Good news for Hall-of-Fame seniors: Centennial class "is going to happen"

Clark Judge

There’s been a lot of speculation lately about a proposed Centennial Class for the Pro Football Hall of Fame, a one-time body of inductees -- many of them from decades past – to join Canton as part of the NFL’s 100th anniversary celebration.

Well, forget about speculation. The Centennial Class is a plan that “is going to happen,” according to Joe Horrigan, the Hall’s former executive director who retired this month after 42 years.

How it will be accomplished … how many players, coaches and contributors will be chosen … how they will be chosen … who that group is and how it will be honored … essentially, the “details,” as Horrigan put it, has not been determined.

Nevertheless, having the idea itself accepted is a significant step toward reducing a backlog of qualified seniors, coaches and contributors that only increases with each year. According to our Rick Gosselin, there are seven first-team all-decade players in the senior pool, and only one – former Dallas safety Cliff Harris – has been a Hall-of-Fame finalist.

Worse, that happened just once (2004).

“Let me put it this way,” Horrigan said on the Talk of Fame Network broadcast that aired Wednesday night, “It has been, in principle, approved. Our board meets later this month – our Hall-of-Fame board of directors – and we’ll go to them again with more detailed plans different from what we produced for them two months ago.

“But I will tell you this: We do not have the final blessing on it, only because we have to work out details. Now the question of whether or not they support the idea that everybody does (isn’t really a question) … Now we just have to come down with what the size of the class would be, how they will be selected and who will do it.”

Too often, qualified candidates wait decades before hearing their names called. It took guard Jerry Kramer, a member of the NFL’s 50th anniversary team, 45 years to be elected in 2018. Safety Johnny Robinson waited 43 years to be inducted this summer. Quarterback Ken Stabler was enshrined 27 years after retiring and one year after his death.

But others never move forward, one reason the senior pool has been labeled “the abyss.” With no more than three seniors eligible for election every two years, the list of qualified candidates can barely be scratched by the Hall’s 48 selectors. According to Gosselin, there are 65 all-decade “position” choices (i.e., no kickers or return specialists) who aren’t in the Hall … including 58 who haven’t been discussed as finalists.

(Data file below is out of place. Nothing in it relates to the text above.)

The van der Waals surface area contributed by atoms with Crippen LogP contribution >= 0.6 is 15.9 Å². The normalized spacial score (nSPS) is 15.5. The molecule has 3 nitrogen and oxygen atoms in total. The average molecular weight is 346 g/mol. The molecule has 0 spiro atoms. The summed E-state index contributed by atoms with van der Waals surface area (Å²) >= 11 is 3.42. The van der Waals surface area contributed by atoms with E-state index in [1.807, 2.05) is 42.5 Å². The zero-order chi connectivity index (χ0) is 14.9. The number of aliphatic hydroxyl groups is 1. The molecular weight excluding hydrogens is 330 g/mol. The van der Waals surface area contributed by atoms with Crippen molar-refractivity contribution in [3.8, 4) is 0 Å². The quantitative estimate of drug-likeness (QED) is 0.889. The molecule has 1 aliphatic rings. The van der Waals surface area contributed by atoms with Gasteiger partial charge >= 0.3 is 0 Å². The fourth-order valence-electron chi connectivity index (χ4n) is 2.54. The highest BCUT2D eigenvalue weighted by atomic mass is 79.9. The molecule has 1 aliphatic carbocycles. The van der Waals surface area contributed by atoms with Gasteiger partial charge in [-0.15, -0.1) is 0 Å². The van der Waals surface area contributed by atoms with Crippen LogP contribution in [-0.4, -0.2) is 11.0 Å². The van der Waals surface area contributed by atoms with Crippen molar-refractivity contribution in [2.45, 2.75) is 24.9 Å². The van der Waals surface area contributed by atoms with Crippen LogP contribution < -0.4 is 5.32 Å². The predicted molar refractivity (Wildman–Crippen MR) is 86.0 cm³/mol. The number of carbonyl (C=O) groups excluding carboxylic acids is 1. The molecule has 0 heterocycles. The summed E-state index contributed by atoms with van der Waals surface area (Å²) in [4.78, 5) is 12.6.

I’m sorry, but that’s just not right. And, apparently, the Hall agrees.

So it has come up with an idea that’s as welcome as it is sensible. Celebrating the NFL’s 100th anniversary in 2020 by having what some call an “amnesty class” (a term the Hall loathes) helps to do what voters could not – take a bite out of the ranks of qualified candidates who have been forgotten, ignored or both.

“Without going into too much detail,” said Horrigan, “I think it will be a way in which we honor those players, coaches and contributors who participated in the game’s first century that have been … through no fault of their own …overlooked.

“We want to make sure that they get their fair shake before we start moving into the next century and have this continuing, growing backlog of players who, through no fault of their own … others than just the mere numbers game … (have trouble) getting elected.”

One likely target would be former NFL star Duke Slater, a six-time All-Pro who played in the 1920s and was the first African-American lineman in NFL history. On the latest Talk of Fame Network interview, Horrigan reiterated something he said months before in a previous interview with us … and that’s that, if he had a voter, he would make Slater his first choice for Canton.

Slater played for the Milwaukee Badgers, the Rock Island Independents and the Chicago Cardinals. He later was instrumental in forming an all-star team of African-American players and coached black semi-pro teams in the late 1930s and in 1940.

He is, as Horrigan said, “a perfect example” of someone who has been overlooked.

“When he was in Chicago,” said Horrigan, “he played a position that was difficult for people to understand -- even today -- as a lineman in an era when even that was less understood. In the ‘60s, when they (voters) were trying to pick players from the ‘20s, that was a very tough task.

“There are just so many more factors that move into consideration for players like Duke. (But the bottom line) is: The Centennial Class is going to happen. Exactly how many and how … we haven’t worked out. We have a couple of different proposals there. But I’m looking forward to it.”

Follow Clark Judge on Twitter @ClarkJudgeTOF

Comments (3)
No. 1-2

Hopefully they will disregard "too many players from one team" and induct the individual.

brian wolf
brian wolf

How about we take the players or coaches who have had the most finalist nominations, and finally put them in ? Let's say at least five of them...but who would those five be ?